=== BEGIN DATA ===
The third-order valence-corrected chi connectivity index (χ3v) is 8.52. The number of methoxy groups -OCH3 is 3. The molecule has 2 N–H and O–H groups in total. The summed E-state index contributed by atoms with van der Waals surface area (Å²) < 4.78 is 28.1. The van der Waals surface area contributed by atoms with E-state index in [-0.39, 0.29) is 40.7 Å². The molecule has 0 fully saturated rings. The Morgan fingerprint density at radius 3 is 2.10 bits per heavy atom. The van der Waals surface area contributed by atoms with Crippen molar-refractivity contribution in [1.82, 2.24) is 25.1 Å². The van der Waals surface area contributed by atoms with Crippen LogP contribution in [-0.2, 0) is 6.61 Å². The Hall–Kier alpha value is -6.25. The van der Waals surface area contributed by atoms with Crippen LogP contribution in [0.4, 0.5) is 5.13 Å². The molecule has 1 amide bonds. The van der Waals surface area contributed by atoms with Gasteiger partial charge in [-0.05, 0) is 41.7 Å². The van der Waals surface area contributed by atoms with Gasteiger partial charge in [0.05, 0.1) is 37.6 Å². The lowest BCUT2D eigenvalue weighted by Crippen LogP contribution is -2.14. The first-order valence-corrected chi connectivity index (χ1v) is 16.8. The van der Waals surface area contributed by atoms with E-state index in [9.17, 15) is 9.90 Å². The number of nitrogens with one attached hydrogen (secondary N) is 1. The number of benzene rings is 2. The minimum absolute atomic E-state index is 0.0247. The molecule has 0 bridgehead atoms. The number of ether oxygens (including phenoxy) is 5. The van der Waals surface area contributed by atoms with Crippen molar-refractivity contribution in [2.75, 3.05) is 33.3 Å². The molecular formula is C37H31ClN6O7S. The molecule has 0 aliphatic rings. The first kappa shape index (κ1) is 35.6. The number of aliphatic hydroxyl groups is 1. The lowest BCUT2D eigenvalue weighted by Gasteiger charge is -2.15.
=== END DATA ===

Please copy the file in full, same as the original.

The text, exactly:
The third-order valence-corrected chi connectivity index (χ3v) is 8.52. The number of methoxy groups -OCH3 is 3. The molecule has 2 N–H and O–H groups in total. The summed E-state index contributed by atoms with van der Waals surface area (Å²) < 4.78 is 28.1. The van der Waals surface area contributed by atoms with E-state index in [-0.39, 0.29) is 40.7 Å². The molecule has 0 fully saturated rings. The Morgan fingerprint density at radius 3 is 2.10 bits per heavy atom. The van der Waals surface area contributed by atoms with Crippen molar-refractivity contribution in [1.82, 2.24) is 25.1 Å². The van der Waals surface area contributed by atoms with Crippen LogP contribution in [-0.2, 0) is 6.61 Å². The Hall–Kier alpha value is -6.25. The van der Waals surface area contributed by atoms with Crippen LogP contribution in [0.4, 0.5) is 5.13 Å². The molecule has 1 amide bonds. The van der Waals surface area contributed by atoms with Gasteiger partial charge in [-0.05, 0) is 41.7 Å². The van der Waals surface area contributed by atoms with Gasteiger partial charge in [0.05, 0.1) is 37.6 Å². The lowest BCUT2D eigenvalue weighted by Crippen LogP contribution is -2.14. The first-order valence-corrected chi connectivity index (χ1v) is 16.8. The van der Waals surface area contributed by atoms with E-state index in [9.17, 15) is 9.90 Å². The number of nitrogens with one attached hydrogen (secondary N) is 1. The number of benzene rings is 2. The minimum absolute atomic E-state index is 0.0247. The molecule has 0 bridgehead atoms. The number of ether oxygens (including phenoxy) is 5. The van der Waals surface area contributed by atoms with Crippen molar-refractivity contribution in [2.75, 3.05) is 33.3 Å². The molecular formula is C37H31ClN6O7S. The molecule has 0 aliphatic rings. The first kappa shape index (κ1) is 35.6. The number of aliphatic hydroxyl groups is 1. The lowest BCUT2D eigenvalue weighted by Gasteiger charge is -2.15.